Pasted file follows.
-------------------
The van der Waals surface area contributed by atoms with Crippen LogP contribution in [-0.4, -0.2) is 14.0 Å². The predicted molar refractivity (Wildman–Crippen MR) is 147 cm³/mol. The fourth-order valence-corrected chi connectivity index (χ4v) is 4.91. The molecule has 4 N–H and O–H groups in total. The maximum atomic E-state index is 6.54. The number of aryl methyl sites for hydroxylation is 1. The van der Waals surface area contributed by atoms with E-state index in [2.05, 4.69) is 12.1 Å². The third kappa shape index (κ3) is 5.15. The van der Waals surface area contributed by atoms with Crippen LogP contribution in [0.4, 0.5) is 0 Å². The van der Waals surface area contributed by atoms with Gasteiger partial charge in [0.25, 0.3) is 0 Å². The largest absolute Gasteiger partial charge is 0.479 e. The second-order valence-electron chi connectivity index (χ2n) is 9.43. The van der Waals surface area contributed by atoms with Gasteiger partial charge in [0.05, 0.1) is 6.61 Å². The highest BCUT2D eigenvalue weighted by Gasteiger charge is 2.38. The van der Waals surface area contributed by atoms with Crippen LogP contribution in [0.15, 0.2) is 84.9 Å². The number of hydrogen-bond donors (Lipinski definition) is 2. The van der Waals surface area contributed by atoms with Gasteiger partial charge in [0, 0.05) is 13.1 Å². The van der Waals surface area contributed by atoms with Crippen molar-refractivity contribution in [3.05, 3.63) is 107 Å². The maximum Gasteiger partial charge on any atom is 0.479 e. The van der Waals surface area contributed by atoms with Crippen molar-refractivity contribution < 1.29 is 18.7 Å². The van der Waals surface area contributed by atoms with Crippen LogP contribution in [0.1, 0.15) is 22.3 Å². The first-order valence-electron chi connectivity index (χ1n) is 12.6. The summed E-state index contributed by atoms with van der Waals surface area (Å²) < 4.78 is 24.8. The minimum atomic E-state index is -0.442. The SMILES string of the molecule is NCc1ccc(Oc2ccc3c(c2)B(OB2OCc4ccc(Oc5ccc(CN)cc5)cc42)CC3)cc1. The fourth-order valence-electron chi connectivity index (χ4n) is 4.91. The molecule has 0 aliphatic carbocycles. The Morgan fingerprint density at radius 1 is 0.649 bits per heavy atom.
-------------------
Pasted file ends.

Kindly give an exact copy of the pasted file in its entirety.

The van der Waals surface area contributed by atoms with Crippen LogP contribution in [-0.4, -0.2) is 14.0 Å². The predicted molar refractivity (Wildman–Crippen MR) is 147 cm³/mol. The fourth-order valence-corrected chi connectivity index (χ4v) is 4.91. The molecule has 4 N–H and O–H groups in total. The maximum atomic E-state index is 6.54. The number of aryl methyl sites for hydroxylation is 1. The van der Waals surface area contributed by atoms with E-state index in [2.05, 4.69) is 12.1 Å². The third kappa shape index (κ3) is 5.15. The van der Waals surface area contributed by atoms with Crippen LogP contribution in [0.4, 0.5) is 0 Å². The van der Waals surface area contributed by atoms with Gasteiger partial charge in [0.25, 0.3) is 0 Å². The largest absolute Gasteiger partial charge is 0.479 e. The second-order valence-electron chi connectivity index (χ2n) is 9.43. The van der Waals surface area contributed by atoms with Gasteiger partial charge in [0.05, 0.1) is 6.61 Å². The highest BCUT2D eigenvalue weighted by Gasteiger charge is 2.38. The van der Waals surface area contributed by atoms with Crippen LogP contribution in [0.15, 0.2) is 84.9 Å². The number of hydrogen-bond donors (Lipinski definition) is 2. The van der Waals surface area contributed by atoms with Gasteiger partial charge in [0, 0.05) is 13.1 Å². The van der Waals surface area contributed by atoms with Crippen molar-refractivity contribution in [3.05, 3.63) is 107 Å². The maximum Gasteiger partial charge on any atom is 0.479 e. The van der Waals surface area contributed by atoms with Crippen molar-refractivity contribution < 1.29 is 18.7 Å². The van der Waals surface area contributed by atoms with Crippen LogP contribution in [0.1, 0.15) is 22.3 Å². The first-order valence-electron chi connectivity index (χ1n) is 12.6. The summed E-state index contributed by atoms with van der Waals surface area (Å²) < 4.78 is 24.8. The minimum atomic E-state index is -0.442. The SMILES string of the molecule is NCc1ccc(Oc2ccc3c(c2)B(OB2OCc4ccc(Oc5ccc(CN)cc5)cc42)CC3)cc1. The fourth-order valence-electron chi connectivity index (χ4n) is 4.91. The molecule has 0 aliphatic carbocycles. The Morgan fingerprint density at radius 1 is 0.649 bits per heavy atom.